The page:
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Black and white photo of Ben Chifley with a Holden car.
Prime Minister Ben Chifley at the launch of the first Holden car at the Fisherman’s Bend factory in Melbourne

The launch of Australia’s first locally made mass-production car was a milestone in Australian manufacturing. The FX, as it became known, was an immediate success, as was the FJ, launched in 1953.

The Holden transformed suburban Australia, boosted national pride and quickly become a national icon.

Prime Minister Ben Chifley, on seeing the first Holden roll off the production line:

She’s a beauty!

Family car for Australian conditions

From the late 1930s Australian governments were captivated by the idea of a wholly Australian-made car. Many believed a local automobile industry would stimulate employment, improve workforce skills, reduce the country’s dependence on primary industry and make Australia more secure in the event of another war.

In 1944 the federal government invited General Motors, through its Australian subsidiary, to build a family car for Australian conditions.

American and Australian engineers hand-built three test Holden sedans at the General Motors experimental workshop in Detroit, Michigan. In 1946, after months of durability and performance tests, the cars were secretly shipped to the Fishermans Bend plant in Melbourne.

A blue motor sedan outside a red building.
Holden Prototype Car No. 1

Testing continued, and General Motors-Holden’s engineers and technicians built another two prototypes. These became the definitive model for thousands of Holden vehicles.

The first Holden rolled off the assembly line at Fishermen's Bend on 29 November 1948. Many saw the event as evidence of national maturity, proof that Australia had escaped its pastoral beginnings and embraced the modern industrial age.

Symbol of national success

The Holden 48-215, also known as the FX, was the first car wholly manufactured in Australia – it was economical, sturdy and stylish and was immediately popular with the public.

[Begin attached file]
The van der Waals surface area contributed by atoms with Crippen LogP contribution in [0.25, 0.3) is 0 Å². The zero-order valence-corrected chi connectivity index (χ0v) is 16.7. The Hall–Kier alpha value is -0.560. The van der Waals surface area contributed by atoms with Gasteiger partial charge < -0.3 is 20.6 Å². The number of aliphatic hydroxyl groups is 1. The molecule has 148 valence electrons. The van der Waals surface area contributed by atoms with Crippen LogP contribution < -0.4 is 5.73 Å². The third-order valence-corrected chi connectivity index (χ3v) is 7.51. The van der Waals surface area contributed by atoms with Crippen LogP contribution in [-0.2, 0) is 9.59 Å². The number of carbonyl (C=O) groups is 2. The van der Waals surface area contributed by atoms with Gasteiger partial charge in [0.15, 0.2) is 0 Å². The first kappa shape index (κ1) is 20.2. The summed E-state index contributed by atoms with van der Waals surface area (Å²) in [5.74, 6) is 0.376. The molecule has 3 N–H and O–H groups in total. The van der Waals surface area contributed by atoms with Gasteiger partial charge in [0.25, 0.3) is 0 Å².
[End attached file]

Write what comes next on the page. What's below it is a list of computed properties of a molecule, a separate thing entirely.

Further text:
By 1958 the Holden had captured more than 40 per cent of total car sales in Australia. By 1962 one million had been sold and, despite strong market competition from the Ford Falcon, another million was sold by 1966.

Cars transformed post-war Australia. They enabled suburbs to spread and created new forms of shopping, leisure and work. The Holden came to symbolise personal prosperity and freedom, national success and self-sufficiency. Today, FX and FJ model Holdens are among the most recognisable icons of 1950s Australia.

End of an era

Holden ended its Australian manufacturing operations in October 2017. The Museum acquired one of the last Holden vehicles to roll off the production line. In February 2020 it announced that it would retire the iconic brand, with the loss of 600 jobs, by 2021.

Year levels

In our collection

1946 Prototype No 1 Holden sedanThis is the only known surviving hand-built prototype Holden 48-215 produced in Detroit in 1946. In August 1946, Fisher Body Works in Detroit, USA built the first Holden prototype. It was called the 'Australian Car Style No 19525' and had the letters 'GMH' on the bonnet and the boot. Two more prototypes were built. After month...


Timeline: Holden's history in Australia, ABC News

Norm Darwin, The History of Holden Since 1917, Gordon & Gotch, Melbourne, 1983.

Don Loffler, She’s a Beauty!: The Story of the First Holdens, Wakefield Press, Adelaide, 1998.

Daniel Oakman, Martha Sear and Kirsten Wehner (eds), Landmarks: A History of Australia in 33 Places, National Museum of Australia Press, Canberra, 2013.

Updated: 6 September 2023
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